8.2.1 Message History Configuration

To enable Message History all you need is to define the message-history element in your configuration.


Now every named component (component that has an 'id' defined) will be tracked. The framework will set the 'history' header in your Message. Its value is very simple - List<Properties>.

<int:gateway id="sampleGateway" 

<int:chain id="sampleChain" input-channel="chainChannel" output-channel="filterChannel">
    <int:header name="baz" value="baz"/>

The above configuration will produce a very simple Message History structure:

[{name=sampleGateway, type=gateway, timestamp=1283281668091},
 {name=sampleChain, type=chain, timestamp=1283281668094}]

To get access to Message History all you need is access the MessageHistory header. For example:

Iterator<Properties> historyIterator =
    message.getHeaders().get(MessageHistory.HEADER_NAME, MessageHistory.class).iterator();
Properties gatewayHistory = historyIterator.next();
assertEquals("sampleGateway", gatewayHistory.get("name"));
Properties chainHistory = historyIterator.next();
assertEquals("sampleChain", chainHistory.get("name"));

You might not want to track all of the components. To limit the history to certain components based on their names, all you need is provide the tracked-components attribute and specify a comma-delimited list of component names and/or patterns that match the components you want to track.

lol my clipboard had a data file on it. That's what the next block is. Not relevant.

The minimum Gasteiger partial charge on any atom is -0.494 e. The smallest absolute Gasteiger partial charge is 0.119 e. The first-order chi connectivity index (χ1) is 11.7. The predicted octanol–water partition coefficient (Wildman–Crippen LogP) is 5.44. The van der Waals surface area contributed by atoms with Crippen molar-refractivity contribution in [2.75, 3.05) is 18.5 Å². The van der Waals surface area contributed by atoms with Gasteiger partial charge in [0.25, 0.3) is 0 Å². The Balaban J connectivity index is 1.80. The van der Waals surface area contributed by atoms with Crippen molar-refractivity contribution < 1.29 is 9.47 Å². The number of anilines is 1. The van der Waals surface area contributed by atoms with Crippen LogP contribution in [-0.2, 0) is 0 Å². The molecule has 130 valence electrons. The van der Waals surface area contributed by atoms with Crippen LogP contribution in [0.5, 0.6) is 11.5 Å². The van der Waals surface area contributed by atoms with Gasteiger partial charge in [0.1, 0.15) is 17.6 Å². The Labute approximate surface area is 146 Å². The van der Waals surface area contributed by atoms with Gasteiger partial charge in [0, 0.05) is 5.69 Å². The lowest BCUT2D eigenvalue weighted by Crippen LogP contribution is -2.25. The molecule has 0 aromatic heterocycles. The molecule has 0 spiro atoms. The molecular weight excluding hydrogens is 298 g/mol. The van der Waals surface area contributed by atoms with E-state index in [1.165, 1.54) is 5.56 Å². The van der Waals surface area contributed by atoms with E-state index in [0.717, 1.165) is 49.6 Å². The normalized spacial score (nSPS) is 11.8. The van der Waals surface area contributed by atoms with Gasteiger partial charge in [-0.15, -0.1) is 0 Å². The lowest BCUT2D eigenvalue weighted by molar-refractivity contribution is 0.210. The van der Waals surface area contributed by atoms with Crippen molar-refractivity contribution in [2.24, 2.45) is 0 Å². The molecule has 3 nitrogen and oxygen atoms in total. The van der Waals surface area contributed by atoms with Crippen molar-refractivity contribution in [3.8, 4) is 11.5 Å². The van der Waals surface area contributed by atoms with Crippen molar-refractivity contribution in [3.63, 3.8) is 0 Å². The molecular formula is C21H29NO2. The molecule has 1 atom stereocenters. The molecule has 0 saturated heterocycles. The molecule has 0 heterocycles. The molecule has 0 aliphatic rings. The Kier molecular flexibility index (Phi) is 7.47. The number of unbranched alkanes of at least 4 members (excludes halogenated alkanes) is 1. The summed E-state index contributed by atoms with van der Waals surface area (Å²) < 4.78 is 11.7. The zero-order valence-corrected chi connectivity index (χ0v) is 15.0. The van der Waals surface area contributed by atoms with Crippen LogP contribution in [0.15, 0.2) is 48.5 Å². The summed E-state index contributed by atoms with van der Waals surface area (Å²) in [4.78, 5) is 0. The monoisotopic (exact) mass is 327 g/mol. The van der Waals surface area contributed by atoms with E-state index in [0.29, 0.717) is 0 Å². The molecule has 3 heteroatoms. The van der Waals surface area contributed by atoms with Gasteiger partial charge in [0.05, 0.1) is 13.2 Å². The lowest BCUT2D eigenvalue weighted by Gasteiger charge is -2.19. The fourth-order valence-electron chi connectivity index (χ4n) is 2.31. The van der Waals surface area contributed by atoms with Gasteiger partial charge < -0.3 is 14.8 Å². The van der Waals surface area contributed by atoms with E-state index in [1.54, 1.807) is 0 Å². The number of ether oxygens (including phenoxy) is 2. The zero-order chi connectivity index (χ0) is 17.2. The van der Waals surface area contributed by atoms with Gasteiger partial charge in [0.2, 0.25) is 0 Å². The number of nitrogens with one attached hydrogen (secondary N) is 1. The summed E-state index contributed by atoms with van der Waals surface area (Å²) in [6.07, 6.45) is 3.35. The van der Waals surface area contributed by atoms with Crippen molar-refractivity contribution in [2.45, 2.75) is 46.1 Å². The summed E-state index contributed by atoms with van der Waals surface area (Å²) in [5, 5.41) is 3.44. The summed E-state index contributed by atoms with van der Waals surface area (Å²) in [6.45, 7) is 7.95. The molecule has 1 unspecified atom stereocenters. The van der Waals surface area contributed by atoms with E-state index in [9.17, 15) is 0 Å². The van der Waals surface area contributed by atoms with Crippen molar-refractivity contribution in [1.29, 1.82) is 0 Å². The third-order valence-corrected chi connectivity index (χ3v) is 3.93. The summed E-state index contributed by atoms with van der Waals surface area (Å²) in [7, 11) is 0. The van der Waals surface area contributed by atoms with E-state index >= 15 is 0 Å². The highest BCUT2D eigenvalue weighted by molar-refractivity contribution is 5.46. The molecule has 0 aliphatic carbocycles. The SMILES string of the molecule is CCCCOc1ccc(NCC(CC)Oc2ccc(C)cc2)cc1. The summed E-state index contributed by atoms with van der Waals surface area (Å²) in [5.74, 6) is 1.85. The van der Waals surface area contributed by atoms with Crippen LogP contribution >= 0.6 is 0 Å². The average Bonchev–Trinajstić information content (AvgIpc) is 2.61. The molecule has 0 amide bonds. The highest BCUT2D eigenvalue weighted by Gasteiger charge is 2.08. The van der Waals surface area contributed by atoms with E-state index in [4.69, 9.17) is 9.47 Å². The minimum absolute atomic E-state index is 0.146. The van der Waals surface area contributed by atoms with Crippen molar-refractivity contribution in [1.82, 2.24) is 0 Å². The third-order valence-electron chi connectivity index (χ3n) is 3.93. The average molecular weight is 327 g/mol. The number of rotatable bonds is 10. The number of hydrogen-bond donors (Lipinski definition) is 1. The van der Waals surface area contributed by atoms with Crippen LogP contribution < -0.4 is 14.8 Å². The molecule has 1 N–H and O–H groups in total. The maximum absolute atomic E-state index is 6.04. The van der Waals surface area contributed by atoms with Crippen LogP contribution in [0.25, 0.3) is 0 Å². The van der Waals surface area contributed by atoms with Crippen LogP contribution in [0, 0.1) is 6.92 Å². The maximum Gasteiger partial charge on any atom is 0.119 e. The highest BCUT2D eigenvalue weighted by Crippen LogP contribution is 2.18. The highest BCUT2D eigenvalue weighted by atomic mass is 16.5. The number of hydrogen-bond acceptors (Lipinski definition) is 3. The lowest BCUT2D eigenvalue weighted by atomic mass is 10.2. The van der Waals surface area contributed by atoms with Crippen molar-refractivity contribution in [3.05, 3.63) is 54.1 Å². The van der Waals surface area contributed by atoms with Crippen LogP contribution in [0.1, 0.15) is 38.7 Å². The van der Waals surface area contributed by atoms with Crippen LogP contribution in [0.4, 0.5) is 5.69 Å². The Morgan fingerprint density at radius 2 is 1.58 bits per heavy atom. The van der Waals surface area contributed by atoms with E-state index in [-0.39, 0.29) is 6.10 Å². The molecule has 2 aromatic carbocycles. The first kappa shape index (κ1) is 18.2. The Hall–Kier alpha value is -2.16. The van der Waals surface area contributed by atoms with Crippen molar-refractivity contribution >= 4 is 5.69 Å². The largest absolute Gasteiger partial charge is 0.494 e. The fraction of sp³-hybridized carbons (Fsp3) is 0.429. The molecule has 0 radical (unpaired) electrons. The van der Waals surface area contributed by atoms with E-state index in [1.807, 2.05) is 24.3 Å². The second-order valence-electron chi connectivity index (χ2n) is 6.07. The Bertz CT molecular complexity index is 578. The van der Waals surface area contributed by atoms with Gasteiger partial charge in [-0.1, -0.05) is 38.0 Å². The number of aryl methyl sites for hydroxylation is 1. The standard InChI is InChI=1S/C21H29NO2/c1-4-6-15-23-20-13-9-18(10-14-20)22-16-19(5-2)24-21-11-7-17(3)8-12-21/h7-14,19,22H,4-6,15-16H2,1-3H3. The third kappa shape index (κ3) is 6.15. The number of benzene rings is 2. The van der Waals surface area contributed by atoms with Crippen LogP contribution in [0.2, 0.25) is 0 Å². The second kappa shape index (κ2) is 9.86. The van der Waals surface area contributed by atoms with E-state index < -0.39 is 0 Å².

<int:message-history tracked-components="*Gateway, sample*, foo"/>

In the above example, Message History will only be maintained for all of the components that end with 'Gateway', start with 'sample', or match the name 'foo' exactly.

Remember that by definition the Message History header is immutable (you can't re-write history, although some try). Therefore, when writing Message History values, the components are either creating brand new Messages (when the component is an origin), or they are copying the history from a request Message, modifying it and setting the new list on a reply Message. In either case, the values can be appended even if the Message itself is crossing thread boundaries. That means that the history values can greatly simplify debugging in an asynchronous message flow.

8.3 Message Store